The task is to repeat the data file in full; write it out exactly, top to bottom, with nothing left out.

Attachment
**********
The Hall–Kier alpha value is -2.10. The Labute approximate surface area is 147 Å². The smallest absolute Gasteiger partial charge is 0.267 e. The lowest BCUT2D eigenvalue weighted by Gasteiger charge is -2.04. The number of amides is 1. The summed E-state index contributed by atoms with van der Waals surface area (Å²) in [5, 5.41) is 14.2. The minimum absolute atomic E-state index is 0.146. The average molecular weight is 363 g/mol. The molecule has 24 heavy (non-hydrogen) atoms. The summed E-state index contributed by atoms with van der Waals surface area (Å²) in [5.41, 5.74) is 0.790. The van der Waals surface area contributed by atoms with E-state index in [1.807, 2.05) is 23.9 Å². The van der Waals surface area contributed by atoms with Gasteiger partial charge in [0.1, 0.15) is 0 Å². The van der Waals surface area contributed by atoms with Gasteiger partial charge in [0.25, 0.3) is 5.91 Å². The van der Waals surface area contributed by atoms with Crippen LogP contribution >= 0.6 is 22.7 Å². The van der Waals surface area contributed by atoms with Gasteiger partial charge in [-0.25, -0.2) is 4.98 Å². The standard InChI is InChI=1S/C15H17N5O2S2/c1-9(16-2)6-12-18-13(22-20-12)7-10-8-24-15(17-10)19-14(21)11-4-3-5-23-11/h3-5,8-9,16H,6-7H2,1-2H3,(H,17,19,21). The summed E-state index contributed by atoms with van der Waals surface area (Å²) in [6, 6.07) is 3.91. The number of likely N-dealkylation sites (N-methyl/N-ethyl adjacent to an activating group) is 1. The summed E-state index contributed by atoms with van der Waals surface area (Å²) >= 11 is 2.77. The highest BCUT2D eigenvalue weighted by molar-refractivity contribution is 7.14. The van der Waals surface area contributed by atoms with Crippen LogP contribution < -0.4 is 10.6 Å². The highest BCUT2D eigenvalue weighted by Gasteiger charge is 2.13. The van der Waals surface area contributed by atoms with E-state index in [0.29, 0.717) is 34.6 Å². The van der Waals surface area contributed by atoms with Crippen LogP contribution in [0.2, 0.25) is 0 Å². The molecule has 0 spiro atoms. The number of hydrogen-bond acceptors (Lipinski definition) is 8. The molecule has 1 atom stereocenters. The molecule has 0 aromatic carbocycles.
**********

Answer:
The Hall–Kier alpha value is -2.10. The Labute approximate surface area is 147 Å². The smallest absolute Gasteiger partial charge is 0.267 e. The lowest BCUT2D eigenvalue weighted by Gasteiger charge is -2.04. The number of amides is 1. The summed E-state index contributed by atoms with van der Waals surface area (Å²) in [5, 5.41) is 14.2. The minimum absolute atomic E-state index is 0.146. The average molecular weight is 363 g/mol. The molecule has 24 heavy (non-hydrogen) atoms. The summed E-state index contributed by atoms with van der Waals surface area (Å²) in [5.41, 5.74) is 0.790. The van der Waals surface area contributed by atoms with E-state index in [1.807, 2.05) is 23.9 Å². The van der Waals surface area contributed by atoms with Gasteiger partial charge in [0.1, 0.15) is 0 Å². The van der Waals surface area contributed by atoms with Gasteiger partial charge in [0.25, 0.3) is 5.91 Å². The van der Waals surface area contributed by atoms with Crippen LogP contribution >= 0.6 is 22.7 Å². The van der Waals surface area contributed by atoms with Gasteiger partial charge in [-0.25, -0.2) is 4.98 Å². The standard InChI is InChI=1S/C15H17N5O2S2/c1-9(16-2)6-12-18-13(22-20-12)7-10-8-24-15(17-10)19-14(21)11-4-3-5-23-11/h3-5,8-9,16H,6-7H2,1-2H3,(H,17,19,21). The summed E-state index contributed by atoms with van der Waals surface area (Å²) in [6, 6.07) is 3.91. The number of likely N-dealkylation sites (N-methyl/N-ethyl adjacent to an activating group) is 1. The summed E-state index contributed by atoms with van der Waals surface area (Å²) >= 11 is 2.77. The highest BCUT2D eigenvalue weighted by molar-refractivity contribution is 7.14. The van der Waals surface area contributed by atoms with Crippen LogP contribution < -0.4 is 10.6 Å². The highest BCUT2D eigenvalue weighted by Gasteiger charge is 2.13. The van der Waals surface area contributed by atoms with E-state index in [0.29, 0.717) is 34.6 Å². The van der Waals surface area contributed by atoms with Crippen LogP contribution in [0.2, 0.25) is 0 Å². The molecule has 0 spiro atoms. The number of hydrogen-bond acceptors (Lipinski definition) is 8. The molecule has 1 atom stereocenters. The molecule has 0 aromatic carbocycles.